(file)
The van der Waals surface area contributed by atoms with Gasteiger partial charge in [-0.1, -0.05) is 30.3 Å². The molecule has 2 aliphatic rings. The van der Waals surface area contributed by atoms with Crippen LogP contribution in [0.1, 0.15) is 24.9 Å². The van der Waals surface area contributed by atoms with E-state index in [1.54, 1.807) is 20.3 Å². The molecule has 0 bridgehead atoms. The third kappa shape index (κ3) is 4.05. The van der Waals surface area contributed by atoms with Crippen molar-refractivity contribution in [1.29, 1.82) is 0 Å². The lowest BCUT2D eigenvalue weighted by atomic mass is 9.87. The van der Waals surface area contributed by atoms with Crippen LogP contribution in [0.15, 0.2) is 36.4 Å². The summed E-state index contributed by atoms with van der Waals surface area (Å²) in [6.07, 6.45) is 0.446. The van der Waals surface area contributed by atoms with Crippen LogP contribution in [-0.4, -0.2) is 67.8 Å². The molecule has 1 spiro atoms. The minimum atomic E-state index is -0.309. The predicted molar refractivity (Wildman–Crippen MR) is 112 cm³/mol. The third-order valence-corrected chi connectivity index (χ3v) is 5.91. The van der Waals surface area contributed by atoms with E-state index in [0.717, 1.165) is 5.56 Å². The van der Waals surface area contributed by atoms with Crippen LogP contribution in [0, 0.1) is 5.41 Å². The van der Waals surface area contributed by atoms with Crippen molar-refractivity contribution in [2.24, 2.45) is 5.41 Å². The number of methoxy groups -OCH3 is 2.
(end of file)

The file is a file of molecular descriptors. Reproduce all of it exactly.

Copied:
The van der Waals surface area contributed by atoms with Gasteiger partial charge in [-0.1, -0.05) is 30.3 Å². The molecule has 2 aliphatic rings. The van der Waals surface area contributed by atoms with Crippen LogP contribution in [0.1, 0.15) is 24.9 Å². The van der Waals surface area contributed by atoms with E-state index in [1.54, 1.807) is 20.3 Å². The molecule has 0 bridgehead atoms. The third kappa shape index (κ3) is 4.05. The van der Waals surface area contributed by atoms with Crippen molar-refractivity contribution in [1.29, 1.82) is 0 Å². The lowest BCUT2D eigenvalue weighted by atomic mass is 9.87. The van der Waals surface area contributed by atoms with Crippen LogP contribution in [0.15, 0.2) is 36.4 Å². The summed E-state index contributed by atoms with van der Waals surface area (Å²) in [6.07, 6.45) is 0.446. The van der Waals surface area contributed by atoms with Crippen LogP contribution in [-0.4, -0.2) is 67.8 Å². The molecule has 1 spiro atoms. The minimum atomic E-state index is -0.309. The predicted molar refractivity (Wildman–Crippen MR) is 112 cm³/mol. The third-order valence-corrected chi connectivity index (χ3v) is 5.91. The van der Waals surface area contributed by atoms with E-state index in [0.717, 1.165) is 5.56 Å². The van der Waals surface area contributed by atoms with Crippen LogP contribution in [0, 0.1) is 5.41 Å². The van der Waals surface area contributed by atoms with Crippen molar-refractivity contribution in [2.24, 2.45) is 5.41 Å². The number of methoxy groups -OCH3 is 2.